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Proposed project would bring 50 affordable rentals to Greenport

A 50-unit affordable rental project is in the works for a parcel on North Road in Greenport, Southold Town officials announced Tuesday.

An application for the multifamily apartment community, dubbed Vineyard View, will be submitted in January, town government liaison officer Denis Noncarrow said at a Town Board work session. It is a effort between the town, Conifer Realty LLC and the Community Development Corporation of Long Island.

The announcement comes at a time where lack of affordable housing for the local workforce has been a long-discussed issue in the town and Greenport Village. The village has worked with the town to get something going, Mr. Noncarrow said.

“We all know the history of housing in the town. We’ve had a real crisis. A lot of families are having a tough time,” Mr. Noncarrow said.

The proposed project features seven buildings that would include a total 14 one-bedroom, 22 two-bedroom and 14 three-bedroom apartments on a 17.2-acre site, which is just east of San Simeon. About seven acres of the site are buildable and there will be a buffer between the housing and wetland.

“Our core business is workforce and affordable housing,” Conifer Realty, LLC vice president Allen Handelman said.

Conifer has been working on Long Island for the past 15 years or so working primarily with the CDC and has developed almost 900 units, he said.

A funding application was submitted to New York State earlier this month, Mr. Handelman said.

The Community Development Corporation, a nonprofit, looks at how to collectively — between local governments, communities and other stakeholders — ensure economic stability and community development, president and CEO Gwen O’Shea said. One focus of CDCLI is to lend to developers to help “fill in the gaps” on projects.

The Rochester-based company is also the developer of Peconic Crossing, an affordable apartment project that will bring 45 rental units to Riverhead.

Southold Housing Advisory Commission chair Rona Smith said in talking to developers over the years, the committee has always looked for people “who would not only build this, but maintain it and service it.”

“The fact that Conifer has management capacity and is going to have a dedicated person, it means a lot to us because that’s the way we’re sure that a rental development is a success,” Ms. Smith said.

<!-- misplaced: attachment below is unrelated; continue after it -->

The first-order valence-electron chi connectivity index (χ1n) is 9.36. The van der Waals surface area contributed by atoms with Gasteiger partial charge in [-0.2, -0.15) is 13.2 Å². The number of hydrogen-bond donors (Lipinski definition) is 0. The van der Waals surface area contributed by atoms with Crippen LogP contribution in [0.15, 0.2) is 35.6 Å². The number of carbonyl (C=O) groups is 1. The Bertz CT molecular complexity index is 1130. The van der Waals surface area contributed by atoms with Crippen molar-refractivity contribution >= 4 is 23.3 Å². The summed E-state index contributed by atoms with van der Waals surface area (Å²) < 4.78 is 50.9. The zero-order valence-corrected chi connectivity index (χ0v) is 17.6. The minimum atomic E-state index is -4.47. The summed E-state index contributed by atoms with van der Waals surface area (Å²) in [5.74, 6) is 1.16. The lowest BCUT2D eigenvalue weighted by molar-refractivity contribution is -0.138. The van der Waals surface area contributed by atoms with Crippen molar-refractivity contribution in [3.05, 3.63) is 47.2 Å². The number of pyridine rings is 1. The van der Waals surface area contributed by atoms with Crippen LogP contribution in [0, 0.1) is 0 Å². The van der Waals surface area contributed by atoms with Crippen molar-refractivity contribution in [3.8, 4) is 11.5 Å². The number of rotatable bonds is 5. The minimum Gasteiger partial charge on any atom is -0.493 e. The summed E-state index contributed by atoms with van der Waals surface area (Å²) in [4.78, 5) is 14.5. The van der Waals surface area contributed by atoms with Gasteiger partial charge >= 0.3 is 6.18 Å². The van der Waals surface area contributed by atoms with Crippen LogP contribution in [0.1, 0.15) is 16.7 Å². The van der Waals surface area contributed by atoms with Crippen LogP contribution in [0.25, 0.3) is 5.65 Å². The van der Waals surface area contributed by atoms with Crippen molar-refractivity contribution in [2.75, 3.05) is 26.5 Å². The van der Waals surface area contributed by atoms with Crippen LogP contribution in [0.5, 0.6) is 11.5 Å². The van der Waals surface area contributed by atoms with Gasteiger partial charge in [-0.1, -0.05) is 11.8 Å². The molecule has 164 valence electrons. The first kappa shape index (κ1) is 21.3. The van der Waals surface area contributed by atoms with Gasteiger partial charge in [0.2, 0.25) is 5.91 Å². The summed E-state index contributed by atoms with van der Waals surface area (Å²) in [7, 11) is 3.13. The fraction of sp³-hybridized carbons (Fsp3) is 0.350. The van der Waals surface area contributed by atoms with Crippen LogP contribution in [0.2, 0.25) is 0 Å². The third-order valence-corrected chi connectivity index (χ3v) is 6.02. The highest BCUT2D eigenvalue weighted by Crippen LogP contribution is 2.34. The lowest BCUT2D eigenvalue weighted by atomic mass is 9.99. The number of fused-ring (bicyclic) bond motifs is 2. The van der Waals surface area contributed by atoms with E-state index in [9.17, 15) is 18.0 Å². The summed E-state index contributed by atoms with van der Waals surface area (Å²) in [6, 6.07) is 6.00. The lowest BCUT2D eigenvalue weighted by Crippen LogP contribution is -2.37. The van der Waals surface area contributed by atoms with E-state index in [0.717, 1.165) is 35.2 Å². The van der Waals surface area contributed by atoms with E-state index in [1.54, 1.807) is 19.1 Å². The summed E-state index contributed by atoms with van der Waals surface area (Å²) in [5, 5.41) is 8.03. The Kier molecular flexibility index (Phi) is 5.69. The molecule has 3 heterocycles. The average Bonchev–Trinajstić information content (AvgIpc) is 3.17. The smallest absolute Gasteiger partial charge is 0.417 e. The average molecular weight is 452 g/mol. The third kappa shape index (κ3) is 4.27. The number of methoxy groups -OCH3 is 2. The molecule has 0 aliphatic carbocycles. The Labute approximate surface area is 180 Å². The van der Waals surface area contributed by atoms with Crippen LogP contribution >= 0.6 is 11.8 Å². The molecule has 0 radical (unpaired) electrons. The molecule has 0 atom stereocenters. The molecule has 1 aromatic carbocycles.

Building the apartments at the Greenport site would not require a zoning change, Supervisor Scott Russell noted. The parcel is located within a hamlet density zone.

The proposed units are rentals, as opposed to purchasable, because more people could be helped, and state and federal funding is available for rentals, Mr. Noncarrow said.

The selection process for renters will be a lottery, similar to that of the Cottages at Mattituck more than a decade ago, according to Mr. Noncarrow. People will be vetted through a background and credit check. There would also be a maximum income consideration depending on household size.

There will not be preference to Southold residents, Mr. Handelman said. Ms. Smith noted that the project will not be built with taxpayer dollars, but with funding acquired by CDCLI and the developer.

The town currently has an affordable housing registry and interested parties will be moved into the lottery, Mr. Noncarrow said.

As for timing for the project, an early projection puts construction starting in early 2019 after necessary approvals.

Town representatives met with local school officials and community members, such as business owners and civic groups, to discuss the project, Mr. Noncarrow said.

On Wednesday, people can further ask questions at an information session at the Peconic Lane community center from 4 p.m. to 7 p.m. to learn about the proposed development. Another session will be held Thursday from 9 a.m. to 11 a.m.

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Photo caption: Government liaison officer Denis Noncarrow shares details about the proposed Greenport site for 50 affordable rental units. (Credit: Kelly Zegers)